With Pianoteq, it is important to be aware of the HUGE influence of the velocity curve. If I choose a standard velocity curve, everything will sound really bad. If I choose one of my carefully crafted velocity curves, the sound is absolutely tolerable.
Is that for your FP30? Any chance of, you know, like, posting one or two of them on here? Hmmm? cool
It is for the FP30, and if I could figure out how to post it, I wouldn't mind. But a) these curves are primarily for the Grotrian and the Bechstein, and b) they are suited for my setup (meaning soundcard, amplifier, and loudspeakers or headphones) and may not be at all nice for someone with a different setup. I have found that curves that give excellent results through loudspeakers sound horible through headphones, and vice versa.

I'd be interested since I mainly use the Bechstein these days on my FP30. The velocity file is simply two comma-delimited lists separated with a semi-colon. For example, this is one for the Roland FP-3 (taken from the Pianoteq.com website):

Code
Velocity = [0, 1, 9, 17, 25, 33, 41, 49, 57, 65, 73, 81, 89, 97, 105, 113, 121, 127; 0, 0, 5, 12, 21, 32, 44, 53, 59, 64, 69, 76, 86, 97, 108, 117, 124, 127]


You could just post it in your reply to this message.
Originally Posted by QuasiUnaFantasia
Originally Posted by thickfingers
Originally Posted by QuasiUnaFantasia
With Pianoteq, it is important to be aware of the HUGE influence of the velocity curve. If I choose a standard velocity curve, everything will sound really bad. If I choose one of my carefully crafted velocity curves, the sound is absolutely tolerable.

Is that for your FP30? Any chance of, you know, like, posting one or two of them on here? Hmmm? cool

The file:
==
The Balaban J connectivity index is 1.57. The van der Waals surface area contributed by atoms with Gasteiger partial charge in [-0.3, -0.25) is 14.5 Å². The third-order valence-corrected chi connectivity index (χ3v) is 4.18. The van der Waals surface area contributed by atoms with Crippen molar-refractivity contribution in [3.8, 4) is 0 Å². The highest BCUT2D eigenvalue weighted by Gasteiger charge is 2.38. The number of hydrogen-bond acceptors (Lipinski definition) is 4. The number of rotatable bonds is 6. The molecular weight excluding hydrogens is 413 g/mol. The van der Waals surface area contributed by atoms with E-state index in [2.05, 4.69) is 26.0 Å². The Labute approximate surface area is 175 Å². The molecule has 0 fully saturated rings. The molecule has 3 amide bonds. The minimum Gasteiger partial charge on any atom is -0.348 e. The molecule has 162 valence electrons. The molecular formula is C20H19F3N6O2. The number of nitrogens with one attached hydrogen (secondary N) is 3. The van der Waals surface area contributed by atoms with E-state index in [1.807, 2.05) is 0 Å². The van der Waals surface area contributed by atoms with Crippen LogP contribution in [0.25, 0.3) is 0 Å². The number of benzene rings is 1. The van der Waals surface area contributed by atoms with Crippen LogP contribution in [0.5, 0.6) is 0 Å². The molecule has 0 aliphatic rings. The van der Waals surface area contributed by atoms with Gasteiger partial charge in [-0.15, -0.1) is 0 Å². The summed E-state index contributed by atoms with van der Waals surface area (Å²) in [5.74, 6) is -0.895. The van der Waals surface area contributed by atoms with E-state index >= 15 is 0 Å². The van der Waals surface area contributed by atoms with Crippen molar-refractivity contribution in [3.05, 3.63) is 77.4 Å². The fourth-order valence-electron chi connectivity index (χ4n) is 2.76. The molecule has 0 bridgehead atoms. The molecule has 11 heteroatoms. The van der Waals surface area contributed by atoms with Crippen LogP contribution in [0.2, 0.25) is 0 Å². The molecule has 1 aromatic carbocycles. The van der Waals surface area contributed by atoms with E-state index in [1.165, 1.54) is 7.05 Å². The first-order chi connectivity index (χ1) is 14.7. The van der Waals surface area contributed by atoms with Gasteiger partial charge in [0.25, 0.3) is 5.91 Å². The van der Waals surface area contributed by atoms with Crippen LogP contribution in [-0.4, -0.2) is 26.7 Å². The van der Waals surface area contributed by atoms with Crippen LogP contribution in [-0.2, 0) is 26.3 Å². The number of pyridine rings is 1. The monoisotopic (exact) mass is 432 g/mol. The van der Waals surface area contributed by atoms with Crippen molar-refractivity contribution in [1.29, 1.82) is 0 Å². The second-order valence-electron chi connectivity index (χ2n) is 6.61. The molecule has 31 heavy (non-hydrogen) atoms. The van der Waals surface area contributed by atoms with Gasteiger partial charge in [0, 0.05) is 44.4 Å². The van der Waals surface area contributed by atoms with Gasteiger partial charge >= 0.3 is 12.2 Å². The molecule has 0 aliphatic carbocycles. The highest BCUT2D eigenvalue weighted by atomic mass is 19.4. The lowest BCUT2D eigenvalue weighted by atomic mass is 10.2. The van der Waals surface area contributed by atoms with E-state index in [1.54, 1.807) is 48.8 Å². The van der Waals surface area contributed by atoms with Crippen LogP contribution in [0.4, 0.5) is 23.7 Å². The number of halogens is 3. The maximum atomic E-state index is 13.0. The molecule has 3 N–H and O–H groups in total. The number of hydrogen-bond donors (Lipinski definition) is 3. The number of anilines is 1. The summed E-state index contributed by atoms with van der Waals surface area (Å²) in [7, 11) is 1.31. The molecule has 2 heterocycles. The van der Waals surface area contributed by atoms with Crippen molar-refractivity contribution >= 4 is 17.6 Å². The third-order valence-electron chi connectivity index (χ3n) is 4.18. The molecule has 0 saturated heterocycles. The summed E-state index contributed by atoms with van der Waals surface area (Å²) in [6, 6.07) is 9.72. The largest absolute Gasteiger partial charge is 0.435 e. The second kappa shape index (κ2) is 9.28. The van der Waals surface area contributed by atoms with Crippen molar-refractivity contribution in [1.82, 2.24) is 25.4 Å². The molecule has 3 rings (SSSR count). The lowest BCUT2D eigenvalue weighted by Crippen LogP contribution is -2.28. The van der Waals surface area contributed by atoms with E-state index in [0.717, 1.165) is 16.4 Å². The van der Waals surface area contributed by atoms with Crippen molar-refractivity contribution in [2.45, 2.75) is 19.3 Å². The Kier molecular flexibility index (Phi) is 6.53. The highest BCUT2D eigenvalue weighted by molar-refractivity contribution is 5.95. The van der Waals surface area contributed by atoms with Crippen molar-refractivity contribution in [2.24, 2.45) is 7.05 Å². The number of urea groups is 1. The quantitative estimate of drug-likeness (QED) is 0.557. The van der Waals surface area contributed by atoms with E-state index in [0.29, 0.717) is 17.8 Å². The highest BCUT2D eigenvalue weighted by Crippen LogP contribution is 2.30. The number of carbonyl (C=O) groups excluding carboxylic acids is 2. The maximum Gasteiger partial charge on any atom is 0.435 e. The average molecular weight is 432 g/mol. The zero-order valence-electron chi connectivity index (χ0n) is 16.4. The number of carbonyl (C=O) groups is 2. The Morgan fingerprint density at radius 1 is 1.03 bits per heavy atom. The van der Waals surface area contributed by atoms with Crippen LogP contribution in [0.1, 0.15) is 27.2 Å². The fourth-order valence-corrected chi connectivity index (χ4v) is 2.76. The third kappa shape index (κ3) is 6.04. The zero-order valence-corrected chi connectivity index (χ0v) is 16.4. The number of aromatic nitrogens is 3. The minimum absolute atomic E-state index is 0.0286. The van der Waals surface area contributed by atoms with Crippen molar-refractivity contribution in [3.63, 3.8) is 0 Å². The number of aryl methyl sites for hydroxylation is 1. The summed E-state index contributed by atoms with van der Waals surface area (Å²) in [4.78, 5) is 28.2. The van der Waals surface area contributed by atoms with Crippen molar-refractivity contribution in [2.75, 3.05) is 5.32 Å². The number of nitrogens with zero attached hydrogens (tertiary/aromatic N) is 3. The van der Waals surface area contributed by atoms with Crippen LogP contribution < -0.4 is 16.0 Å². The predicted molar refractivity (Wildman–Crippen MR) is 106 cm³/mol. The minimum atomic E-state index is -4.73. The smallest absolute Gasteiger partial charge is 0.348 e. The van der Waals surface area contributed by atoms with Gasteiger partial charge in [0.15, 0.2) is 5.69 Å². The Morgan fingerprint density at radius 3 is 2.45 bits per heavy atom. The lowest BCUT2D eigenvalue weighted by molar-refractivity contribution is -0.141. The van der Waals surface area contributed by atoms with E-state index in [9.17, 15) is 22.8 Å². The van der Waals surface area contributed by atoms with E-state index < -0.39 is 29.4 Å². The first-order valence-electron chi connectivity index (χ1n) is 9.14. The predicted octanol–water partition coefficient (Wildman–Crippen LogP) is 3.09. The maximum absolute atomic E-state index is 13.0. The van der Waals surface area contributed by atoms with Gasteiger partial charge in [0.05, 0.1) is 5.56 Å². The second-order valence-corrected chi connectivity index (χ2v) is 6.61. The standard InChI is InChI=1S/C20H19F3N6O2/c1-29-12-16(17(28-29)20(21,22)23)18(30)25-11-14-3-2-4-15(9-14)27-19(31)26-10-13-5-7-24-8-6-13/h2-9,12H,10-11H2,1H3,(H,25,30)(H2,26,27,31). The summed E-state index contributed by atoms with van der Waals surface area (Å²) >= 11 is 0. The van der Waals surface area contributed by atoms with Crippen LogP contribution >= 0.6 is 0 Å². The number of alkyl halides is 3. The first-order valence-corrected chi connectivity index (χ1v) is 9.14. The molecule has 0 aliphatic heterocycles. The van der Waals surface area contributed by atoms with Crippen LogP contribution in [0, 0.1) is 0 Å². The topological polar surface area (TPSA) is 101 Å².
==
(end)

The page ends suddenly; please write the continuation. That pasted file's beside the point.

It is for the FP30, and if I could figure out how to post it, I wouldn't mind. But a) these curves are primarily for the Grotrian and the Bechstein, and b) they are suited for my setup (meaning soundcard, amplifier, and loudspeakers or headphones) and may not be at all nice for someone with a different setup. I have found that curves that give excellent results through loudspeakers sound horible through headphones, and vice versa.

Simple, just upload the pianoteq fxp profile. laugh

You can find them in C:\Users\(USERNAME)\AppData\Roaming\Modartt\Pianoteq\Presets\My Presets
Originally Posted by QuasiUnaFantasia
With Pianoteq, it is important to be aware of the HUGE influence of the velocity curve. If I choose a standard velocity curve, everything will sound really bad. If I choose one of my carefully crafted velocity curves, the sound is absolutely tolerable.


So …. by choosing one of your "carefully crafted curves" you were able to raise the level of your sound to "tolerable".
Originally Posted by dmd
Originally Posted by QuasiUnaFantasia
With Pianoteq, it is important to be aware of the HUGE influence of the velocity curve. If I choose a standard velocity curve, everything will sound really bad. If I choose one of my carefully crafted velocity curves, the sound is absolutely tolerable.


So …. by choosing one of your "carefully crafted curves" you were able to raise the level of your sound to "tolerable".